The 2018 midterm elections have been especially contentious as Democrats gear up to take back Congress and Republicans hope to maintain their hold. There are currently 69 highly competitive seats across the country, and the Democrats need 23 of those in order to secure a majority in the House. Democrats must defend 26 Senate seats while Republicans must maintain 9.

On average, at least half of Americans never make it to the polls, and those who do are often blindsided by confusing wording or unrecognizable names. If you are registered to vote in the UNC Charlotte area, you will elect a congressperson, a state senator, a North Carolina house representative and a justice to the North Carolina Supreme Court. Everyone registered to vote in North Carolina will vote on six constitutional amendments.

Early voting continues through Nov. 3 and Election Day is Nov. 6 with polls open from 6:30 a.m to 7:30 p.m. Prepare yourself now with this summary of what will be on the ballot for most Charlotte residents.


The General Assembly has proposed six amendments to the North Carolina Constitution, all of which have received considerable criticism for intentional vague wording. They include an income tax cap, expansion of victims’ rights, protection of the right to hunt and fish, change in procedures for appointments to elections board, change in judicial selection procedures for midterm vacancies and voter ID requirement.

The Income Tax Cap Amendment proposes to reduce the maximum allowable income tax rate in North Carolina from 10 percent to 7 percent. It does not change the current individual income tax rate of 5.499 percent nor the current corporate income tax rate of 3 percent. Income taxes are one of the ways state government raises the money to pay for core services such as public education, public health and public safety. Supporters claim the state has been operating well so far with the current rate; opposers say education will lose funding and that it does not provide exceptions for times of crisis.

The Marsy’s Law Victims’ Rights Amendment is intended to strengthen protections for victims of crime and to ensure the enforcement of these rights. It would broaden the base of currently protected victims to include all who were personally victimized. According to the N.C. Constitutional Amendments Publication Commission, the additional rights would be: “To be treated with dignity and respect. Reasonable, accurate, and timely notice of a proceeding, upon request. To be present at any proceeding, upon request. To be reasonably heard at additional kinds of court hearings. Restitution in a reasonably timely manner, when ordered by the court. Information about the crime, upon request. To reasonably confer with the prosecutor.” The public fiscal note that accompanied this legislation estimates that these changes would cost about $11 million per year, although the amendment does not specify where the money would come from. Supporters say it is a bipartisan effort to protect victims while opposers claim it would slow down court proceedings.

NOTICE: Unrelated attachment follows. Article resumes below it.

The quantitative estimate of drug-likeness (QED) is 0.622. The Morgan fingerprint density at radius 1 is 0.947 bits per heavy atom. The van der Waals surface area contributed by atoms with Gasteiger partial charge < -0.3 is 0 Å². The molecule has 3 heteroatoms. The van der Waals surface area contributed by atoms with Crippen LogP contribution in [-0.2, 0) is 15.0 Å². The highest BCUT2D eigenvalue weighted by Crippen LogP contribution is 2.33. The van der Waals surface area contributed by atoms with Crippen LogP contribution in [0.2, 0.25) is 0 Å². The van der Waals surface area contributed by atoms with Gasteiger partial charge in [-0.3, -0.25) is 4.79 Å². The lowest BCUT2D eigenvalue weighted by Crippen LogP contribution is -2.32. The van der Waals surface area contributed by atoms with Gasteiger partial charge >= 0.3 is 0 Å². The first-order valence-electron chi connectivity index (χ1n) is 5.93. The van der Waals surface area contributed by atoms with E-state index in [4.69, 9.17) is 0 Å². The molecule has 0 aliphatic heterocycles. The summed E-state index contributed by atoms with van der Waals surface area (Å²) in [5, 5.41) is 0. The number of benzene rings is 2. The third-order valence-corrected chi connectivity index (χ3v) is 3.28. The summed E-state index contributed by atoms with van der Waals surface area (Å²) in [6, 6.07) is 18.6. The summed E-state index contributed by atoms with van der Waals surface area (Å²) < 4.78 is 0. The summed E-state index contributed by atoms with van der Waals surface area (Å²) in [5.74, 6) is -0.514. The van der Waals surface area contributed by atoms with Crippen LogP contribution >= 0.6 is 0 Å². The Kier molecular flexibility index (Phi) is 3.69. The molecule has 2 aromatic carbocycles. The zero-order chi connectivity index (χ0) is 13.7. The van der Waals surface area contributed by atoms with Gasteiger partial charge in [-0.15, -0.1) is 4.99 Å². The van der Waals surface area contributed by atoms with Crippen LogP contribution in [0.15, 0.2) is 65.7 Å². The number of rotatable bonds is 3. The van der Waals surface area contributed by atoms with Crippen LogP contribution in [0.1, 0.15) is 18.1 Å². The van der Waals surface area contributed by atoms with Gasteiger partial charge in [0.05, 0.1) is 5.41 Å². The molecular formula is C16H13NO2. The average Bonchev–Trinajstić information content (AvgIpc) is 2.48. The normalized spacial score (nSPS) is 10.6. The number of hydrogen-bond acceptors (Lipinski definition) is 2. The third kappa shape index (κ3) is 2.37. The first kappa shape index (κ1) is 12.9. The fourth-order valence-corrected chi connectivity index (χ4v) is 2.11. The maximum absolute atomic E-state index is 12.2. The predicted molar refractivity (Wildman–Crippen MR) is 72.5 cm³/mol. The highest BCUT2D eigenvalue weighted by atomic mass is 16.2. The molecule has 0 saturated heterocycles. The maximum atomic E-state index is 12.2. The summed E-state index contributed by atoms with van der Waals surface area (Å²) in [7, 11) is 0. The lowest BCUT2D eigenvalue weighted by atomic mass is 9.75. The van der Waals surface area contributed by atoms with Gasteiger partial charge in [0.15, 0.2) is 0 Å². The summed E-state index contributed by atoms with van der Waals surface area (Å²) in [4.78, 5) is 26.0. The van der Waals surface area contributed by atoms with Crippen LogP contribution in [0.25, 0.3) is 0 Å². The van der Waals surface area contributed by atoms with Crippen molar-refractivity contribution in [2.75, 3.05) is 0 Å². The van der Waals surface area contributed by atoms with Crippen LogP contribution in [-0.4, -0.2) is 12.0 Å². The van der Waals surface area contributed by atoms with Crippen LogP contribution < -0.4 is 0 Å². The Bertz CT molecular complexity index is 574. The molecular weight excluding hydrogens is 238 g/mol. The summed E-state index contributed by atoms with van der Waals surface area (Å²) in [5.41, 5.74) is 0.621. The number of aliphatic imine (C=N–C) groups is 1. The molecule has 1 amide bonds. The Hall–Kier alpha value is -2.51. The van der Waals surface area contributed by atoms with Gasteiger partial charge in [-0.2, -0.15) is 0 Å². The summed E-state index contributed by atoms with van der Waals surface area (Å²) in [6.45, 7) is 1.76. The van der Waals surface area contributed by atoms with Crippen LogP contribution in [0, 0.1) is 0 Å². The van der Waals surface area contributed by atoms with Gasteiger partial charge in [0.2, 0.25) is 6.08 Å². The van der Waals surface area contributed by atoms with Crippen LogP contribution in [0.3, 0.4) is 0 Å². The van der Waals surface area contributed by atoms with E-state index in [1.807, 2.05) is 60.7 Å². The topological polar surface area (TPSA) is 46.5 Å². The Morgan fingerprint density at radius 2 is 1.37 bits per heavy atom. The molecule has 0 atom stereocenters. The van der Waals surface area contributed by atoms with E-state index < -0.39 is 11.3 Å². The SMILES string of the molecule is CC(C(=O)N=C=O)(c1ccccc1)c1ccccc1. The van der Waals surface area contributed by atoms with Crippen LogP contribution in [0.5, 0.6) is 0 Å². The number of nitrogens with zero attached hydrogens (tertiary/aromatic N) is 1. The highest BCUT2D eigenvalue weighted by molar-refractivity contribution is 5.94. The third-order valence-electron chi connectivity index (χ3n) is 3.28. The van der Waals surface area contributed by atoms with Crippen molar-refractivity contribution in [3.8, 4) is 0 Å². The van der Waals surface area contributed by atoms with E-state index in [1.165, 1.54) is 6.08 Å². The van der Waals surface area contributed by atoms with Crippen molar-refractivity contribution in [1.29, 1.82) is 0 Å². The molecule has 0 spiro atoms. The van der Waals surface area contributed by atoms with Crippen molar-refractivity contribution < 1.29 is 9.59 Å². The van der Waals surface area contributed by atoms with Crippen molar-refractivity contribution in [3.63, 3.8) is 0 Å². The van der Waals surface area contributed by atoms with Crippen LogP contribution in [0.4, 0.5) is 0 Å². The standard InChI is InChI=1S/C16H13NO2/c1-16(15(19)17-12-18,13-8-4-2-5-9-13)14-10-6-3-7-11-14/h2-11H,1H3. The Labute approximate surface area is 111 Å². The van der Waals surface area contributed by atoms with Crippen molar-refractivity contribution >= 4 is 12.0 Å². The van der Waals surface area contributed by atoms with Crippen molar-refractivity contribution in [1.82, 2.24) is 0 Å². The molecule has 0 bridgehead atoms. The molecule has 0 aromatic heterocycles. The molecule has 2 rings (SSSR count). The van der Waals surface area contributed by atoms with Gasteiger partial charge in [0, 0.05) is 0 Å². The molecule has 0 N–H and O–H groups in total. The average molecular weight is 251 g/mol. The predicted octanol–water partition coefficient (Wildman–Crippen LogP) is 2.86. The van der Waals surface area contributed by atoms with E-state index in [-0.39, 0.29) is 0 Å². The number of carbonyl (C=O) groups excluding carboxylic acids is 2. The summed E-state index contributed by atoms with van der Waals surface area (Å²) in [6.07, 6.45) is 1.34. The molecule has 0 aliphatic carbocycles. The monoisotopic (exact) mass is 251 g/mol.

The Right to Hunt and Fish Amendment would protect the right of the people to hunt, fish and harvest wildlife using “traditional methods,” although these methods are not defined. Hunters would still be subject to wildlife conservation and management laws. Supporters say that both practices have decreased drastically. Opponents say it is simply an attempt to draw Republicans to vote.

The Legislative Appointments to Elections Board Amendment proposes a smaller, eight member Bipartisan Board of Ethics and Elections. North Carolina currently has a nine member Board, eight of whom are appointed by the governor, resulting in four Democrats and four Republicans. The governor also appoints the ninth member, who is not a member of a political party, from nominations provided by the other eight members. This amendment would override the Supreme Court decision to not reduce to eight members. Supporters suggest that dividing the Board on partisan lines would force them to make bipartisan decisions. Opponents worry that it will result in gridlock and eliminate representation for unaffiliated voters.

The Judicial Selection for Midterm Vacancies Amendment would change the appointment process if a judge does not complete her term. Currently, the governor chooses the replacement, but if the amendment passes, the legislature would pick two finalists from candidates reviewed by a commission and the governor would select between them. The N.C. Constitutional Amendments Publication Commission stated that it would weakens voters’ constitutional right to elect judges. Supporters claim it would reduce political considerations when choosing judges whereas opponents point out that judicial candidates would be required to lobby legislators whose laws they would eventually review.

Perhaps the most controversial of all the amendments, the Voter ID Amendment would require voters to provide photo identification before voting in person. The amendment does not specify what type of photo identification would be accepted. Supporters say it would prevent voter fraud and opponents say it would decrease voter participation by adding one more barrier to the process.

The Constitutional Amendments Publication Commission — made up of two Democrats and a Republican — typically drafts the ballot descriptions, but this year the legislature prohibited them from doing so and wrote them instead. Governor Roy Cooper and the N.C. NAACP challenged the four amendments because of their allegedly misleading wording, but the lawsuits died in the N.C. Supreme Court. An Elon University poll revealed that only 8 percent of North Carolina voters understand the amendments.